“One of the questions I will be asking them to work on is should we reallocate part of that funding we’ve been able to acquire from the entire university toward things like staff increases that are merit-based,” he said. “I’m mindful of your concerns. I hear them. I feel them directly.”

Gov. Jay Nixon’s recent release of new state money included $8 million for hiring high-impact faculty and $1.7 million in recognition that MU did not increase undergraduate resident tuition.


Staff Advisory Council

Touzeau, MU's associate vice chancellor for human resources, talked about the possibility of developing a shared-leave program in which employees could donate sick time to another employee unable to work due to a health crisis. This was well received by the audience.

Touzeau commended the Staff Advisory Council for bringing the idea to the table. “They’ve really been the driving force in terms of coming up with a plan that will allow you to donate your sick leave to respond to an employee’s crisis,” she said.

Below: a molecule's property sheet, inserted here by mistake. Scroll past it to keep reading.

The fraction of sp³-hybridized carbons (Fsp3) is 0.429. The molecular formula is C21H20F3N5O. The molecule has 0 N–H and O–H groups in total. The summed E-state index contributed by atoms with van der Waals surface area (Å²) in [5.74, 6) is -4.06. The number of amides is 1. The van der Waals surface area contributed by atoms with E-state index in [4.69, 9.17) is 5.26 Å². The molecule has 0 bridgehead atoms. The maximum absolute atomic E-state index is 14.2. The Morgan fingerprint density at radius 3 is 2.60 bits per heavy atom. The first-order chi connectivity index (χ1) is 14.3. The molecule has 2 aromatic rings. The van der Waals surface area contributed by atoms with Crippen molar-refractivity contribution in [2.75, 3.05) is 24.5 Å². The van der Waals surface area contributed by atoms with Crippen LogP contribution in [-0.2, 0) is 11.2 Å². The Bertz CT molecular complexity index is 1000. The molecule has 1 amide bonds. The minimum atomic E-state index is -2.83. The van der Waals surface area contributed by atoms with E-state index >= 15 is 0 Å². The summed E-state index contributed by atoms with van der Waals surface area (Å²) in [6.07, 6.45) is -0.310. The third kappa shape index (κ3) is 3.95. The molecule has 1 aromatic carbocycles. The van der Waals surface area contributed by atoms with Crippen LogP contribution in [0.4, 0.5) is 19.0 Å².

Staff Advisory Council Chair Becky Stafford said a reason why the council partnered with Loftin for this event was to help staff better understand the role of the council.

“Although we greatly enjoy hosting Staff Recognition Week each spring, we aren’t just party planners,” Stafford said. “Since Chancellor Loftin arrived in February, our involvement has expanded a great deal. We are very much involved with administrative committees. He really wants staff engaged and is truly understanding of our position here at Mizzou.”

Loftin and the council hope to host an open forum each fall and spring. For more information, visit the Staff Advisory Council website.

 — Kelsey Allen